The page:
Setting up the video projector
Preparing your presentation
You should take account of:
- The aspect ratio of the projector
- The aspect ratio of your projected area if smaller than the projected area
Your material should match the aspect ratio of the projector. You should then use a black background for any area that will fall to the side of the screen or for which you don't want projected. You do not need higher resolution (e.g. 1280 x 800 for BENQ) for images than the projector supports.
It is also possible to distort your material to match an odd surface, say for example you are projecting into a curved corner. To figure it out project a grid and then work out your distortions to produce a grid on the surface. Then distort your material accordingly.
- newer Benq MW516 WXGA (1280 x 800,16:10) Serial PD75C00427001
- older Sharp XR10-S (800 x 600:4:3) serial 512912817
- Lincoln college dining room Epson PJ
- The projector itself, a or. This comes in a storage box complete with
- An extension cord
- A powerboard
- The remote control
- A cord to connect to a computer. Use the highest bandwidth both your computer and the projector supports, in order from most preferable, HDMI, DisplayPort, DVI, YPBPR component video, VGA, SVideo, RCA composite video
- The screen. This is normally kept in the high pulpit. There are three parts
- The screen itself, use two people when moving as it is quite long and you might hit a door-frame or person particularly moving between floors.
- An extend-able pole
- The base
- About 5 books for adjusting height of things
- A table to put the projector on
Where to put the screen
There are a number of places the screen can be put, each have their pros and cons
- On the high pulpit, left hand side
- In the sanctuary area, left hand side (but this may disrupt the choir)
- To the left of the sanctuary (but this means the projector must be located there as well)
N.B. needs to be at least 4m from screen in order for the projector to fill it.
Assembling the screen
- Place the base in position
- Place the screen in the base
- Place the pole in position
- Attach the hook on the screen to the pole
- Extend the pole upwards as required
Putting it all together
- Put the projector on a table about 4m from the screen
- Put the computer/video player etc on the same table or near to it
- Get the computer/video player playing. Note that on most laptops Fn+F7 or similar must be pressed to get output from the VGA port at the back.
- Connect the computer/video player to the projector using the video cord
- Turn on the projector. After about 20 seconds the projector should find the video source. If it doesn't check your cabling. The source can be manually selected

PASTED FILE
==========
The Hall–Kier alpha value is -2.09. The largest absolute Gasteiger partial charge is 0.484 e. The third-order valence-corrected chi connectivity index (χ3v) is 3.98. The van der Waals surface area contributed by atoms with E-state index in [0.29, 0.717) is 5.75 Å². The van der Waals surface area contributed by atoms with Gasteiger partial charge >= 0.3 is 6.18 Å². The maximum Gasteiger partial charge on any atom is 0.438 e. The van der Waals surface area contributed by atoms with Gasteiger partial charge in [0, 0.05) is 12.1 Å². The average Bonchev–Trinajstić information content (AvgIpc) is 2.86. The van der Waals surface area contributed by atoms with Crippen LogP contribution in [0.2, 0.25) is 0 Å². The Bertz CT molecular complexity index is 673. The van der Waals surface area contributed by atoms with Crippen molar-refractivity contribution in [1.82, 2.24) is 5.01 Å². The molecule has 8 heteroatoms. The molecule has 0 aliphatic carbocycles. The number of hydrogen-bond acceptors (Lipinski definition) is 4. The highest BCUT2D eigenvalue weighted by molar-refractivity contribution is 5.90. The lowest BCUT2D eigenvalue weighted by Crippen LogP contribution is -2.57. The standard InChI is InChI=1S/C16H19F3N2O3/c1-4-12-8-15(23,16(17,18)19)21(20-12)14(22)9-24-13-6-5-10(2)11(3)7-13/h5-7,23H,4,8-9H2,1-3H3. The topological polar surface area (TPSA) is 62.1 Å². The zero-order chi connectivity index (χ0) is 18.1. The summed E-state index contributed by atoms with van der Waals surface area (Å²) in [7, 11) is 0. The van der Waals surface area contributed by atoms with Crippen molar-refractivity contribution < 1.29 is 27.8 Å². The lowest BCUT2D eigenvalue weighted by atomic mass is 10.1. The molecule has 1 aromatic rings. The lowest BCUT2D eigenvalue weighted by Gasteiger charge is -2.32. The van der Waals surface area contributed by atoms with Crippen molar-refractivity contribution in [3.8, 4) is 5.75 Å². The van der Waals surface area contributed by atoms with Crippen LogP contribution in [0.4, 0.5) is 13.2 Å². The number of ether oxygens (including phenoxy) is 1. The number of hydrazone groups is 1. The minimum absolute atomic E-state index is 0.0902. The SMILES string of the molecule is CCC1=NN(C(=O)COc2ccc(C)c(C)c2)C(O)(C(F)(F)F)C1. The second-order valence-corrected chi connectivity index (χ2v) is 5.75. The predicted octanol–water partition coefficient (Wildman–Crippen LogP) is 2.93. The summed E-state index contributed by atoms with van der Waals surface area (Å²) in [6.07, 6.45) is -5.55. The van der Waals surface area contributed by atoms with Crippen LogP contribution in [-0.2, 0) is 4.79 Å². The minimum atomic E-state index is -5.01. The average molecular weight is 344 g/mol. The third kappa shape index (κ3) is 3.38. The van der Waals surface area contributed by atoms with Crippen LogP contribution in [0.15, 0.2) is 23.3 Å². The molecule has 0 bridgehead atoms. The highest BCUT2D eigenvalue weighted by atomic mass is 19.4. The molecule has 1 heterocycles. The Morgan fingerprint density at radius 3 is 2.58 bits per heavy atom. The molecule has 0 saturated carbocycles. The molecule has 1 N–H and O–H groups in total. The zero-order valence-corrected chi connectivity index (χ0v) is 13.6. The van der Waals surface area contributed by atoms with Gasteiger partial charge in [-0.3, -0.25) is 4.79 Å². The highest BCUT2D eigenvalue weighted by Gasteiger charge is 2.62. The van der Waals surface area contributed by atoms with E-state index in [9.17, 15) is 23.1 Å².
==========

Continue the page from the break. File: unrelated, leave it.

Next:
- Adjust the focus and height of the image. Use books under the front of the projector if necessary for adjusting the height
Getting sound through the main PA system
To get sound through the main PA system use a DI Box and suitable connectors (stored with the DI box) to connect the computer/video player etc to the DI Box. The DI box converts from high level inputs to microphone level inputs.
Before the service
- Run through what you are going to do and make sure it is all working
- Leave everything with the first slide showing
- Press the 'AV Mute' button on the remote control to get a black screen
During the service
- Press the 'AV Mute' button on the remote control to get the screen back
- Do your presentation
- When done either press the 'AV Mute' button to immediately mute or alternatively press Standby, then Standby again on the projector to turn off. It will take a few minutes to switch off.
- Turn off the projector and allow to cool down (it switches off)
- Put everything away!
Remotely controlling the PC
You might want to try remotely control the PC so you can move further away from it, techniques to try include
- Use a VGA extender cable or two (in box) to move the PC further from the projector
- Use a bluetooth keyboard (about 8m range) to remotely start the presentation
- Use a remote control product like Splashtop, however be careful that this consumes CPU and so isn't a good idea if the PC is struggling to handle the video etc.
- An Apple TV which gives a HDMI output. Under OS X extend the desktop to this screen and set the background to an appropriate picture or black. Powerpoint will then work in Presenter view but be careful it is easy to end up with mirrored or swapped screens inadvertently. You *may* have issues with resolution where the Apple TV accepts 1920x1080 resolution but outputs to a different aspect ration on the projector causing white bars on the top of the presentation..